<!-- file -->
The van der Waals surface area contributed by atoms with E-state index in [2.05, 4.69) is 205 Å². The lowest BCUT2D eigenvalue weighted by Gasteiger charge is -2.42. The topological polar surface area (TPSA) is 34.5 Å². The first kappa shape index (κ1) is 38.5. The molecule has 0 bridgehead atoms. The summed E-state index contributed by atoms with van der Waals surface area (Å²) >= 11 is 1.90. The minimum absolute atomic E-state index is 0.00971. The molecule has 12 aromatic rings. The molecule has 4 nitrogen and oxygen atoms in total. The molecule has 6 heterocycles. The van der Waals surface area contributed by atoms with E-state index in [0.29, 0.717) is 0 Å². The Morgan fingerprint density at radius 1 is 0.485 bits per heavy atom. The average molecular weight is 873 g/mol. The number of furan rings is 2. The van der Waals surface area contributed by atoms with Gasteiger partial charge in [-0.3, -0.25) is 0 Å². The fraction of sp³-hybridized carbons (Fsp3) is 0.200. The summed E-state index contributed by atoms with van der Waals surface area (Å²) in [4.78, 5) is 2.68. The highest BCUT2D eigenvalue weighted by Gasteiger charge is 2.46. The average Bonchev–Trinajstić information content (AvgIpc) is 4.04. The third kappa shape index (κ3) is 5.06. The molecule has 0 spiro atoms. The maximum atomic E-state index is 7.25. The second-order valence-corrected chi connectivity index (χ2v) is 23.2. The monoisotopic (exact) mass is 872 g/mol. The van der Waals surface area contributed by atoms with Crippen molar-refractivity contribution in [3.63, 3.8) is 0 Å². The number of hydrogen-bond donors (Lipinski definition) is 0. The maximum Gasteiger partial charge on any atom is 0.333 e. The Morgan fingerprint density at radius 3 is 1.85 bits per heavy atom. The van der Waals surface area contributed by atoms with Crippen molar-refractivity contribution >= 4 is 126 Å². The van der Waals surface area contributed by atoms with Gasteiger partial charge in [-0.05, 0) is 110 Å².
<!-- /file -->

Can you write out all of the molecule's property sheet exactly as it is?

The van der Waals surface area contributed by atoms with E-state index in [2.05, 4.69) is 205 Å². The lowest BCUT2D eigenvalue weighted by Gasteiger charge is -2.42. The topological polar surface area (TPSA) is 34.5 Å². The first kappa shape index (κ1) is 38.5. The molecule has 0 bridgehead atoms. The summed E-state index contributed by atoms with van der Waals surface area (Å²) >= 11 is 1.90. The minimum absolute atomic E-state index is 0.00971. The molecule has 12 aromatic rings. The molecule has 4 nitrogen and oxygen atoms in total. The molecule has 6 heterocycles. The van der Waals surface area contributed by atoms with E-state index in [0.29, 0.717) is 0 Å². The Morgan fingerprint density at radius 1 is 0.485 bits per heavy atom. The average molecular weight is 873 g/mol. The number of furan rings is 2. The van der Waals surface area contributed by atoms with Gasteiger partial charge in [-0.3, -0.25) is 0 Å². The fraction of sp³-hybridized carbons (Fsp3) is 0.200. The summed E-state index contributed by atoms with van der Waals surface area (Å²) in [4.78, 5) is 2.68. The highest BCUT2D eigenvalue weighted by Gasteiger charge is 2.46. The average Bonchev–Trinajstić information content (AvgIpc) is 4.04. The third kappa shape index (κ3) is 5.06. The molecule has 0 spiro atoms. The maximum atomic E-state index is 7.25. The second-order valence-corrected chi connectivity index (χ2v) is 23.2. The monoisotopic (exact) mass is 872 g/mol. The van der Waals surface area contributed by atoms with Crippen molar-refractivity contribution in [3.63, 3.8) is 0 Å². The number of hydrogen-bond donors (Lipinski definition) is 0. The maximum Gasteiger partial charge on any atom is 0.333 e. The Morgan fingerprint density at radius 3 is 1.85 bits per heavy atom. The van der Waals surface area contributed by atoms with Crippen molar-refractivity contribution >= 4 is 126 Å². The van der Waals surface area contributed by atoms with Gasteiger partial charge in [-0.05, 0) is 110 Å².